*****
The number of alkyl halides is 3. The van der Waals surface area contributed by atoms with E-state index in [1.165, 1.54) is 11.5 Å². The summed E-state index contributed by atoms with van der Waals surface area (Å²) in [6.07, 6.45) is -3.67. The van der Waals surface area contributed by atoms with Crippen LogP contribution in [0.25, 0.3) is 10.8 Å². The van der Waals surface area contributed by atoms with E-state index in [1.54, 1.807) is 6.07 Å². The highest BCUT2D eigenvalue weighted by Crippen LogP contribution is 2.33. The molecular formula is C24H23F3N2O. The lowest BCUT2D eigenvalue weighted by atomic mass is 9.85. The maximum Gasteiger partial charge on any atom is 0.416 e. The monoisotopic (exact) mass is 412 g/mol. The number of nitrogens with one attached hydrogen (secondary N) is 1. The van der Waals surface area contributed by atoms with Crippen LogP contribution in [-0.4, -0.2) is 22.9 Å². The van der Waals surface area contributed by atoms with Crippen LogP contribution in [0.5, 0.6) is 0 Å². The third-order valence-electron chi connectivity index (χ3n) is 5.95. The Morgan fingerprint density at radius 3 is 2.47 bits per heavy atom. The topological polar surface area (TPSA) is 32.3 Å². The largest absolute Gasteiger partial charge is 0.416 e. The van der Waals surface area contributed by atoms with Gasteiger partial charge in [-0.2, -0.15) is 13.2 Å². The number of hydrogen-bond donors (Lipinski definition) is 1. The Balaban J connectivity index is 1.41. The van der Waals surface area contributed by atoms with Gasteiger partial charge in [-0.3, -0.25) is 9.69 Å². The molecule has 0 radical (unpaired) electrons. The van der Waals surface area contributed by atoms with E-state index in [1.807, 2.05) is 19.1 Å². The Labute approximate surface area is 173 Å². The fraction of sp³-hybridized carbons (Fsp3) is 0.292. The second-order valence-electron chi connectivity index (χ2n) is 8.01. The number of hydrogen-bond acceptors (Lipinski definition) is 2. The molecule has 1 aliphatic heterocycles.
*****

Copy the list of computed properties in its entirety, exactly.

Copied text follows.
The number of alkyl halides is 3. The van der Waals surface area contributed by atoms with E-state index in [1.165, 1.54) is 11.5 Å². The summed E-state index contributed by atoms with van der Waals surface area (Å²) in [6.07, 6.45) is -3.67. The van der Waals surface area contributed by atoms with Crippen LogP contribution in [0.25, 0.3) is 10.8 Å². The van der Waals surface area contributed by atoms with E-state index in [1.54, 1.807) is 6.07 Å². The highest BCUT2D eigenvalue weighted by Crippen LogP contribution is 2.33. The molecular formula is C24H23F3N2O. The lowest BCUT2D eigenvalue weighted by atomic mass is 9.85. The maximum Gasteiger partial charge on any atom is 0.416 e. The monoisotopic (exact) mass is 412 g/mol. The number of nitrogens with one attached hydrogen (secondary N) is 1. The van der Waals surface area contributed by atoms with Crippen LogP contribution in [-0.4, -0.2) is 22.9 Å². The van der Waals surface area contributed by atoms with Crippen LogP contribution in [0.5, 0.6) is 0 Å². The third-order valence-electron chi connectivity index (χ3n) is 5.95. The Morgan fingerprint density at radius 3 is 2.47 bits per heavy atom. The topological polar surface area (TPSA) is 32.3 Å². The largest absolute Gasteiger partial charge is 0.416 e. The van der Waals surface area contributed by atoms with Gasteiger partial charge in [-0.2, -0.15) is 13.2 Å². The number of hydrogen-bond donors (Lipinski definition) is 1. The Balaban J connectivity index is 1.41. The van der Waals surface area contributed by atoms with Gasteiger partial charge in [-0.3, -0.25) is 9.69 Å². The molecule has 0 radical (unpaired) electrons. The van der Waals surface area contributed by atoms with E-state index in [1.807, 2.05) is 19.1 Å². The Labute approximate surface area is 173 Å². The fraction of sp³-hybridized carbons (Fsp3) is 0.292. The second-order valence-electron chi connectivity index (χ2n) is 8.01. The number of hydrogen-bond acceptors (Lipinski definition) is 2. The molecule has 1 aliphatic heterocycles.